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March 8th, 2018:

Post-Primary Day thoughts

Various thoughts and observations that are better aggregated into one post…

– I believe this is the first time that all of the statewide candidates I voted for either won or advanced to the runoff in the primary. Statewide primaries are tricky, and one should never overestimate one’s name ID. Thankfully, there were no zeroes in the downballot races, and the ones that were in the top level races lost.

– As primary season began, I had expressed hope for a high level of primary turnout, to provide further evidence of our level of engagement in this election. We topped one million votes cast, and the total number of votes in the Governor’s primary (1,017,150) bested the total number from 2002 (1,003,388). There are more voters now, of course, and Republicans topped 1.5 million total, but still. It’s nearly double what we had in 2014 and it’s the second best total basically ever, after 2008. I’m happy with that.

– Of course, the fact that Republicans did cast more primary votes than Democrats is being cited as evidence that there’s no “blue wave” coming. I thought the fact that Democrats vastly outvoted Republicans in the 2008 primary was supposed to be evidence that primary turnout doesn’t really tell you anything? I’m confused. Be that as it may, Democrats had a bit less than double the turnout from 2014, while Republicans were up about fifteen percent. You can feel however you want to about that, I feel good about it.

– Looking at election night returns, a bit more than half of the Democratic primary vote was cast early, and the same was true for the Republican primary vote. It was basically the same in Harris County, where about 55% of the vote in each party was cast early. Final Harris County turnout for Dems was 167,396, and for Republicans it was 155,798.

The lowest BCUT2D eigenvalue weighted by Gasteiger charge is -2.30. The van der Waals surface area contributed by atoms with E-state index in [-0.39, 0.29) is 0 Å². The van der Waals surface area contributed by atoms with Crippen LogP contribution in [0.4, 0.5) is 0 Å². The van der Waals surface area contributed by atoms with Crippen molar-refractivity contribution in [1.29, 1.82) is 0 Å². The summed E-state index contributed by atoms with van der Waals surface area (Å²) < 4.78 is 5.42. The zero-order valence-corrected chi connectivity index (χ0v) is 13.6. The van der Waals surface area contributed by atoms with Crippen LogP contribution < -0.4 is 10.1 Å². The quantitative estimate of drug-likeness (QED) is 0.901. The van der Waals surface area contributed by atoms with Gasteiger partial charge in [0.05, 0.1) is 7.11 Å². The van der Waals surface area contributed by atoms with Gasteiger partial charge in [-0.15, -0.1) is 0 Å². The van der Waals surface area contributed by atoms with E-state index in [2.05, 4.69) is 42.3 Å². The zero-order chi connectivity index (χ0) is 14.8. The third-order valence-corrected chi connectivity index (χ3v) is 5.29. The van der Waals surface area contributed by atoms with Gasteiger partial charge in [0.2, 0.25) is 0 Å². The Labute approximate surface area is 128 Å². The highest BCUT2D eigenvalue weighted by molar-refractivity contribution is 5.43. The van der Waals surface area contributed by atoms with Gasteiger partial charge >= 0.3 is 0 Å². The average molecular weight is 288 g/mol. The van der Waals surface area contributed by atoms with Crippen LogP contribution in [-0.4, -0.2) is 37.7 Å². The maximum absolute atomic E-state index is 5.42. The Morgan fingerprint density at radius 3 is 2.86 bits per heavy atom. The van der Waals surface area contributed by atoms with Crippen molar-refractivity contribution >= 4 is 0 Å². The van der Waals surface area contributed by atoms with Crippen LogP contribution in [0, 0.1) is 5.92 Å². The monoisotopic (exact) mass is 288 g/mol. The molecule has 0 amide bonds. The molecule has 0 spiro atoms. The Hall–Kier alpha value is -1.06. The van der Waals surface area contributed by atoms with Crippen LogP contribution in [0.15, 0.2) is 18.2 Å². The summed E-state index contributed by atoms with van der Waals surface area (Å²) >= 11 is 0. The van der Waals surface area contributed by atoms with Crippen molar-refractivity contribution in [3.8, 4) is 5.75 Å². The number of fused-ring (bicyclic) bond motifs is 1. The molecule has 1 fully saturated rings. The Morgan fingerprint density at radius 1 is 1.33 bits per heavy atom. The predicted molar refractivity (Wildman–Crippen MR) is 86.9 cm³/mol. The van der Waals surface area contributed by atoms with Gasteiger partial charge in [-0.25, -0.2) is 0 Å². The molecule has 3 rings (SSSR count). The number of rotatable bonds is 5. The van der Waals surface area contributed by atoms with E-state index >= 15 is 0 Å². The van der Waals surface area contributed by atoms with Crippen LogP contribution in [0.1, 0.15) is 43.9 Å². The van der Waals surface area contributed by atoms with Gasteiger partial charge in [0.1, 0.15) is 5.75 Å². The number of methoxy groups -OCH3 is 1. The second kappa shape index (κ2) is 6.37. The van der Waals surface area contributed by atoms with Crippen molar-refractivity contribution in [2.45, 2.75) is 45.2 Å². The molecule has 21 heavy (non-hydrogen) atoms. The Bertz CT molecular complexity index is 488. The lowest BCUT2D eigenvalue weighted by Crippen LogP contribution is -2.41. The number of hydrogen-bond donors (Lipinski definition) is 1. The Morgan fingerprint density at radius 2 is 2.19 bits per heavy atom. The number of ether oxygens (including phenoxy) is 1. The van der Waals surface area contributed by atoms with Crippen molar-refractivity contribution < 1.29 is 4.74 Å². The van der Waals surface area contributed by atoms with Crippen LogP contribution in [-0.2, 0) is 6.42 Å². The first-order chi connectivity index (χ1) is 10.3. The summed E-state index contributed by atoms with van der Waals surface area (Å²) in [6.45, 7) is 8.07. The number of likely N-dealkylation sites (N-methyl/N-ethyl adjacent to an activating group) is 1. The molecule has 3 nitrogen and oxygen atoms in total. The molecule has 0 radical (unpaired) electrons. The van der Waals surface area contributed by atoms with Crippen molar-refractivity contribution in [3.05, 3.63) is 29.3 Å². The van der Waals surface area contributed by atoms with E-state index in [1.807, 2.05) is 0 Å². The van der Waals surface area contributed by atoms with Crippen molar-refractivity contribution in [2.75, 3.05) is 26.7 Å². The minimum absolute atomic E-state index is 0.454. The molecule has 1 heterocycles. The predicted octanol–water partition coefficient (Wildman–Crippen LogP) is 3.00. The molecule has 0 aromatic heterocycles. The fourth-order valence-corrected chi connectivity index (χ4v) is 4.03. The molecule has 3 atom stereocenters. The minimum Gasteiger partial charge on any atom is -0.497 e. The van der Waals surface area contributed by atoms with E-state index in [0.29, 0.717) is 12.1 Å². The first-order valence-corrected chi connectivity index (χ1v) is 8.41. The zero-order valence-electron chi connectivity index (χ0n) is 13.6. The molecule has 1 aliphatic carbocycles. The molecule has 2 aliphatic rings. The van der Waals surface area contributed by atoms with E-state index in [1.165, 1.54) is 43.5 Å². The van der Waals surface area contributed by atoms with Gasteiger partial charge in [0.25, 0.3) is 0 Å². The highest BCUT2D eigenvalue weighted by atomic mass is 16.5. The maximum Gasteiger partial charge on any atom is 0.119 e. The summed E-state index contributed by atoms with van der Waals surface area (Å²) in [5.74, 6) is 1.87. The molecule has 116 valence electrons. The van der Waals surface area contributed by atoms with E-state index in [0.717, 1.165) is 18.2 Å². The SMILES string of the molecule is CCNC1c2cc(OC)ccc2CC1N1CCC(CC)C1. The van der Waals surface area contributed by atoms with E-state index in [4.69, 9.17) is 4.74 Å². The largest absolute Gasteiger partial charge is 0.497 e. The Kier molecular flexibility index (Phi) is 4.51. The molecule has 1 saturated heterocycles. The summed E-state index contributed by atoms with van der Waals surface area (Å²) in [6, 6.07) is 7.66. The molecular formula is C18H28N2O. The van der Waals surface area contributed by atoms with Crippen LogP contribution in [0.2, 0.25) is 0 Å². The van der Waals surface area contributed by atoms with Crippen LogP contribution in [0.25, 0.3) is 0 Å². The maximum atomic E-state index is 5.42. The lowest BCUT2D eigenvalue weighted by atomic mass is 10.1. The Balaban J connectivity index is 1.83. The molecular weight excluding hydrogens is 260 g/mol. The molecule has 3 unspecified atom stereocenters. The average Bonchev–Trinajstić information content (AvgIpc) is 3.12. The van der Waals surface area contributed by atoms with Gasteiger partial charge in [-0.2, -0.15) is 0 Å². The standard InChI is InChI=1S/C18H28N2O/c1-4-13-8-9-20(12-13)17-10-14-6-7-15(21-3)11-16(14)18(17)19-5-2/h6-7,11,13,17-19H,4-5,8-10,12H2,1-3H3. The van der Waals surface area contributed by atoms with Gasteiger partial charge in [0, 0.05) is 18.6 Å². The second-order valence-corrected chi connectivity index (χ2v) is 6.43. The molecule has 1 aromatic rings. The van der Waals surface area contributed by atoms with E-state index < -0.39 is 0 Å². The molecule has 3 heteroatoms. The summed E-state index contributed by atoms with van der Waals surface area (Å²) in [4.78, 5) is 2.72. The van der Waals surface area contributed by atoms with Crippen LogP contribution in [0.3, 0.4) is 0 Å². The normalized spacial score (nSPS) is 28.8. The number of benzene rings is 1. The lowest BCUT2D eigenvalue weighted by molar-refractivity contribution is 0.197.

– Which means, if primary turnout is indeed destiny, that Republicans are doomed in Harris County, right? You tell me when this matters and when it doesn’t.

– Democratic runoffs include Governor, eleven Congressional races, SBOE12, SD17, seven State Rep races, and all of the countywides plus one more HCDE and one JP races in Harris County. There are surely other county race runoffs elsewhere, but I’m not going to go looking for them at this time. Republicans have six Congressional runoffs, seven State Rep runoffs, two district Courts of Appeals, and in Harris County one District Court race and one JP race. That suggests to me there will be more media attention being paid to the Democratic runoffs, especially given the lack of a Republican statewide race for May. Of course, that may not all be good attention, but it’s another difference from 2014, and 2012 for that matter.

– I’m still digesting all the numbers, and will have more thoughts and tidbits as we go. I expect to get a canvass report from the County Clerk in the next couple of days and will of course play with that. For the most part, I’m happy with how the primaries went. People were engaged, turnout was good, no obvious clunkers got elected or into runoffs. You always want more, but overall I have no complaints. May I say the same about the runoffs in May. How do you feel about how the primaries went?

The race for SD06 has already begun

Here’s State Rep. Ana Hernandez on Facebook:

The Trib has picked up on this as well. Not long thereafter, I received this in my mailbox:

Dear Friends,

I would like to congratulate State Senator Sylvia Garcia on her hard-earned victory for the Democratic nomination for the 29th District of Texas in the U.S. House of Representatives. Sylvia Garcia is well on her way to becoming the first Latina to represent the 29th District. I am very confident she will be a fighter for us in Washington D.C. and stand up to Donald Trump and fight for the working families of our community. I am proud to have endorsed her and campaigned with her, and I look forward to working with Congresswoman Garcia when she is sworn into office.